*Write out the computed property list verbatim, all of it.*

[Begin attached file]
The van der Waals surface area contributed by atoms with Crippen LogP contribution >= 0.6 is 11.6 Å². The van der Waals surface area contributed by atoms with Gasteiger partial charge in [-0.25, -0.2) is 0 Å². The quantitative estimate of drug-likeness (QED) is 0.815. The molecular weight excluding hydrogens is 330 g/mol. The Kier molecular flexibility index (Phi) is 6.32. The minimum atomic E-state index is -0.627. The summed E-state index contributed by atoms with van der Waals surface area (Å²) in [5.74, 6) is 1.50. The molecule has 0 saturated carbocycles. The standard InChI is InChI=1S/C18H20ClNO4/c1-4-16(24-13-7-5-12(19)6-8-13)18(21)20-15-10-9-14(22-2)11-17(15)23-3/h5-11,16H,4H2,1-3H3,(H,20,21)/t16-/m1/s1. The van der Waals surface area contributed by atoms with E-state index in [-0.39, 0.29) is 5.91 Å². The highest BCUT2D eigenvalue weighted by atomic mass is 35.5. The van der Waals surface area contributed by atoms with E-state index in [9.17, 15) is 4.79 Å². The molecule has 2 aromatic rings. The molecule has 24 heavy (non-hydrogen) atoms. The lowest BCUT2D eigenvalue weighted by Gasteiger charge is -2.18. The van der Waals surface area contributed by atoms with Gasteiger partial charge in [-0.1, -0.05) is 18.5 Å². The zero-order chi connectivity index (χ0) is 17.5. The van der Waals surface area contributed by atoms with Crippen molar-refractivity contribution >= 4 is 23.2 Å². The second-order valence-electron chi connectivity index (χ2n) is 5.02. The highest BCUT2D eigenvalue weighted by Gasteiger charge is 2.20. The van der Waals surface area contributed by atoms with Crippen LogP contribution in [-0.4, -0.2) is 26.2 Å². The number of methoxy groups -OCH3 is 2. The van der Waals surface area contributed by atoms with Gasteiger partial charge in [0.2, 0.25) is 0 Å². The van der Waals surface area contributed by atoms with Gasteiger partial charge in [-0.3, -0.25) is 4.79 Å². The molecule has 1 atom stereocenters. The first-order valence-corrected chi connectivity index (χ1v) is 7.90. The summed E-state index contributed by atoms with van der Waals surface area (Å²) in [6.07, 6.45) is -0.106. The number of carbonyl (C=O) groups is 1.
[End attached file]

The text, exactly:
The van der Waals surface area contributed by atoms with Crippen LogP contribution >= 0.6 is 11.6 Å². The van der Waals surface area contributed by atoms with Gasteiger partial charge in [-0.25, -0.2) is 0 Å². The quantitative estimate of drug-likeness (QED) is 0.815. The molecular weight excluding hydrogens is 330 g/mol. The Kier molecular flexibility index (Phi) is 6.32. The minimum atomic E-state index is -0.627. The summed E-state index contributed by atoms with van der Waals surface area (Å²) in [5.74, 6) is 1.50. The molecule has 0 saturated carbocycles. The standard InChI is InChI=1S/C18H20ClNO4/c1-4-16(24-13-7-5-12(19)6-8-13)18(21)20-15-10-9-14(22-2)11-17(15)23-3/h5-11,16H,4H2,1-3H3,(H,20,21)/t16-/m1/s1. The van der Waals surface area contributed by atoms with E-state index in [-0.39, 0.29) is 5.91 Å². The highest BCUT2D eigenvalue weighted by atomic mass is 35.5. The van der Waals surface area contributed by atoms with E-state index in [9.17, 15) is 4.79 Å². The molecule has 2 aromatic rings. The molecule has 24 heavy (non-hydrogen) atoms. The lowest BCUT2D eigenvalue weighted by Gasteiger charge is -2.18. The van der Waals surface area contributed by atoms with Gasteiger partial charge in [-0.1, -0.05) is 18.5 Å². The zero-order chi connectivity index (χ0) is 17.5. The van der Waals surface area contributed by atoms with Crippen molar-refractivity contribution >= 4 is 23.2 Å². The second-order valence-electron chi connectivity index (χ2n) is 5.02. The highest BCUT2D eigenvalue weighted by Gasteiger charge is 2.20. The van der Waals surface area contributed by atoms with Crippen LogP contribution in [-0.4, -0.2) is 26.2 Å². The number of methoxy groups -OCH3 is 2. The van der Waals surface area contributed by atoms with Gasteiger partial charge in [0.2, 0.25) is 0 Å². The van der Waals surface area contributed by atoms with Gasteiger partial charge in [-0.3, -0.25) is 4.79 Å². The molecule has 1 atom stereocenters. The first-order valence-corrected chi connectivity index (χ1v) is 7.90. The summed E-state index contributed by atoms with van der Waals surface area (Å²) in [6.07, 6.45) is -0.106. The number of carbonyl (C=O) groups is 1.